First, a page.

Pompeo cites progress made on North Korea trip
SEOUL, South Korea — U.S. Secretary of State Mike Pompeo said he and North Korean leader Kim Jong Un made unspecified progress Sunday toward an agreement for the North to give up its nuclear weapons, though there was no immediate indication whether Pompeo had managed to arrange a much-anticipated second summit between Kim and President Donald Trump.
Trump, tweeting from Washington, cited progress on agreements he made with Kim at their June meeting in Singapore and said, “I look forward to seeing Chairman Kim again, in the near future.”
North Korea’s state-run news agency KCNA said Kim had “expressed his will and conviction that a great progress would surely be made in solving the issues of utmost concern of the world and in attaining the goal set forth at the last talks with the projected second DPRK-U.S. summit talks as an occasion.” DPRK is the acronym for the country’s official name: Democratic People’s Republic of Korea.
In an early Monday dispatch, the Korean Central News Agency called the talks “productive and wonderful” and said that “mutual stands were fully understood and opinions exchanged.”
Arriving in Seoul after several hours in Pyongyang on his fourth visit to North Korea, Pompeo said Sunday he had a “good trip” and that he and Kim “continue to make progress on agreements made at the Singapore summit.”
The top U.S. diplomat offered no details, and upon landing in South Korea, he briefed White House national security adviser John Bolton and Trump chief of staff John Kelly on his trip, officials said.
Pompeo, on the third stop of a four-leg Asian tour that began in Japan and was to end in China on Monday, then met South Korea’s president, Moon Jae-in. Moon, who has met twice with Kim, asked Pompeo to make public as much information as he could about the trip.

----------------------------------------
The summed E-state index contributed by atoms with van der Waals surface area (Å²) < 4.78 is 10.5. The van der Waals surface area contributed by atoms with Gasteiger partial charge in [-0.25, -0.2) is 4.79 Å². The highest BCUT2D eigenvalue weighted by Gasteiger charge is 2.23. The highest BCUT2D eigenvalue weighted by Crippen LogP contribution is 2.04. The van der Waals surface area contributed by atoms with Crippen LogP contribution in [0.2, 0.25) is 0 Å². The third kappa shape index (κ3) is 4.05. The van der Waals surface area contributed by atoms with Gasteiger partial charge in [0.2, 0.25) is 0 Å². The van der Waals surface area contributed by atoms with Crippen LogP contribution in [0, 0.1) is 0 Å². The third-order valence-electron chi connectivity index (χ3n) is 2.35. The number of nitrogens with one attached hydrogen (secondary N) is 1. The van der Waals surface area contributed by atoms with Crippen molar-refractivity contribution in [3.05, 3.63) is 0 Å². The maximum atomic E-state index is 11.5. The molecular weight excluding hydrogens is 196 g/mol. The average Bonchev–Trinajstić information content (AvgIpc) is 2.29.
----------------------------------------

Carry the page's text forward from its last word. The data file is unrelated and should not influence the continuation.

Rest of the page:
“I dearly hope that your latest visit, as well as the upcoming U.S.-North Korea summit, which I hope will be happening soon, will make an irreversible, decisive progress in terms of the denuclearization as well as the peace process,” Moon said. “Since we have the media present here, I would like to ask you to disclose anything that you can open to the public here.”
Pompeo declined that opportunity.
“I will certainly tell you in private about our conversation, but we had a good, productive conversation,” Pompeo said.
“As President Trump said, there are many steps along the way and we took one of them today. It was another step forward. So this is, I think, a good outcome for all of us.”
Moon’s office said in a statement later that Pompeo told Moon that the North Korean leader had agreed a second summit with Trump “should be held as soon as possible,” and that talks on the timing and location would continue.